Hello: Bula! This greeting means “Hello” but it was explained to me as a declaration of “Life”. I like that and it carries more weight than “hello”.
Thank You: Vinaka
Currency: Fiji Dollar
An arrival in Fiji solves for many problems related to overall travel - luggage issues, connections, bad food and cramped seating on a long flight. Suddenly, I was in paradise. My driver to the hotel was talkative and eager to tell me anything that I might possibly want to know about Fiji. Considering I had an hour and a half drive, I was eager to listen. He informed me on the religious percentages in Fiji - Christians are the largest group, followed by Hindu and Muslims and a little bit of everything else. This led to a discussion about Pope Francis of which he seemed to know very little. But he was Methodist.
He described the old tradition of cannibalism, explaining that the missionaries had saved them from themselves, in many ways, by converting the indigenous population. You see, there was no meat to speak of on the island, so what else could the people do in earlier times?
Introducing animals to the island was also an interesting venture. According to my driver, the first cattle caused some confusion in naming. Since the first animal was brought for plowing and was a bull, they called all cattle “bulls”. Then someone brought a cow. That led to confusion as they thought it was a bull. Then they started calling cattle “bullacow”. Bases covered. The first dog was a collie - you know where this is going. All dogs are known as collies. Goats were called by the sound they made and all cats were called “pussies”.
What to do: I stopped off in Fiji to relax. After two months of preparation for a long trip and building a web-site, I had not had a break in some time. I specifically choose a smaller hotel with a beach away from the main town. I stayed at the Bedarra Beach Inn, away from Nadi and right on the beach. And it proved to be a perfect location for relaxation. The food was excellent at the hotel and the staff was amazing and friendly. Everyone knew my name within 24 hours. The closest town was Sigatoka where there were the usual shops with souvenirs and offerings of day tours/trips around the island. I only visited the town once and since I was not interested in buying anything that I had to carry for several months, I left with only a bottle of water.
Getting around: If you do want to travel around the island, there are buses with set fares and taxi drivers always willing to negotiate a fare. It’s not often you can say, “A man pulled up and offered me a ride to town, so I jumped in.” It was only a dollar and there were already a couple of other people in the car. That’s Fiji. The man dropped me and the others in Sigatoka. You get the feeling that this is something that is expected here. When I later took the bus back to the hotel, a woman working at the hotel got off with me. She seemed surprised to see me get off the bus and asked if I had taken the bus to town. I told her a man had stopped and offered me a ride while I was waiting for the bus. Again, she seemed a little surprised, saying, “You hitched into town?” I explained, “Well, there were other people already in the car. And it said Valentine tours.” Then she laughed. “Oh yeah, people do that all the time here and just charge you a dollar.” Exactly. And I didn’t have to wait for the bus. I just think that there are so many “tourists” who wouldn’t do that, that the locals are surprised to meet someone who will.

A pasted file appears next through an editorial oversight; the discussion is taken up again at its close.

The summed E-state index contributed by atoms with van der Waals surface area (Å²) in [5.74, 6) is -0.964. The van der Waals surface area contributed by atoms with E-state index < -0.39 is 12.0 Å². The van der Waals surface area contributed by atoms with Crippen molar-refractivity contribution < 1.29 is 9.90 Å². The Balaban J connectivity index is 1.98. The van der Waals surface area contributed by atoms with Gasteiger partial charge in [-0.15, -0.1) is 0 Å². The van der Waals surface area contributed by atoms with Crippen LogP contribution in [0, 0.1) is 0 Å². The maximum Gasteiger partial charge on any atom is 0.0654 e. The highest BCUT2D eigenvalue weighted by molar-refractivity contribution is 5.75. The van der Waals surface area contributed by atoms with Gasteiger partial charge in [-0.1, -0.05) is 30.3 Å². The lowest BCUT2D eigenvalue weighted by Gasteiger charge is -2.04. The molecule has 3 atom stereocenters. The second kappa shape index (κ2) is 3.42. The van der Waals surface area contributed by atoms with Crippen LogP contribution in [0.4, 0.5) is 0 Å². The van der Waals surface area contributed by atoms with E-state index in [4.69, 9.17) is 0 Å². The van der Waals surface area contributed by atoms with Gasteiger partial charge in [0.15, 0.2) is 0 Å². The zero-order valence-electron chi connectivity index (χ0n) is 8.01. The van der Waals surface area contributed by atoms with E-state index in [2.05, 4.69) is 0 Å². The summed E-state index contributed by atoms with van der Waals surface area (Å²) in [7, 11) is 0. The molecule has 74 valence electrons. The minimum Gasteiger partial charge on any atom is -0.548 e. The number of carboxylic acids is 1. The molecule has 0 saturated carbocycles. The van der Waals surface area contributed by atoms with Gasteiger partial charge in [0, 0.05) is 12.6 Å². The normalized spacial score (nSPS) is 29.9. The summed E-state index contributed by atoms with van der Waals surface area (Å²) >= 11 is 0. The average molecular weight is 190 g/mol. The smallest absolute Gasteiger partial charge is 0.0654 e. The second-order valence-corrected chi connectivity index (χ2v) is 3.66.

Water Activities: The snorkeling off the beach at the Bedarra Beach Inn was great when the tide was high. I spent so much time in the water that I started to recognize the fish. And I think they recognized me too. The big shimmery green fish with the blue strip down their back and along the side, the little leopard fish, the black and white striped angel fish, and the fish who just looked like fish. But I decided I wanted some more powerful snorkeling. Diving seemed to be a bit of a bother and I wasn’t sure I would see a lot more than snorkeling for the extra cost. Of course, it is hard to beat being able to submerge and then swim down to be eye to eye with the fish of your choice. After some investigation, I took a day tour with PJ’s. They did a nice job and were very concerned with everyone having a really good experience. I don’t think I’ve ever been snorkeling before with such a committed guide. I don’t think I’ve ever really had a guide for snorkeling. For the people who couldn’t swim well, they even worked with them so that they didn’t miss anything but were still safe. The variety of fish was good - bright yellow and black striped angel fish, black and white striped fish, luminous green blue fish, tiny cobalt blue fish, sea slugs and worms, sea urchins, clams, bright cobalt blue starfish, tiny crimson starfish, blue and white striped angel fish, and plenty of little Nemos with their orange, black and white, hiding among the fingers of a sea anemone. It was nice to be out on a boat for the day with a small group, enjoying the waters of paradise.
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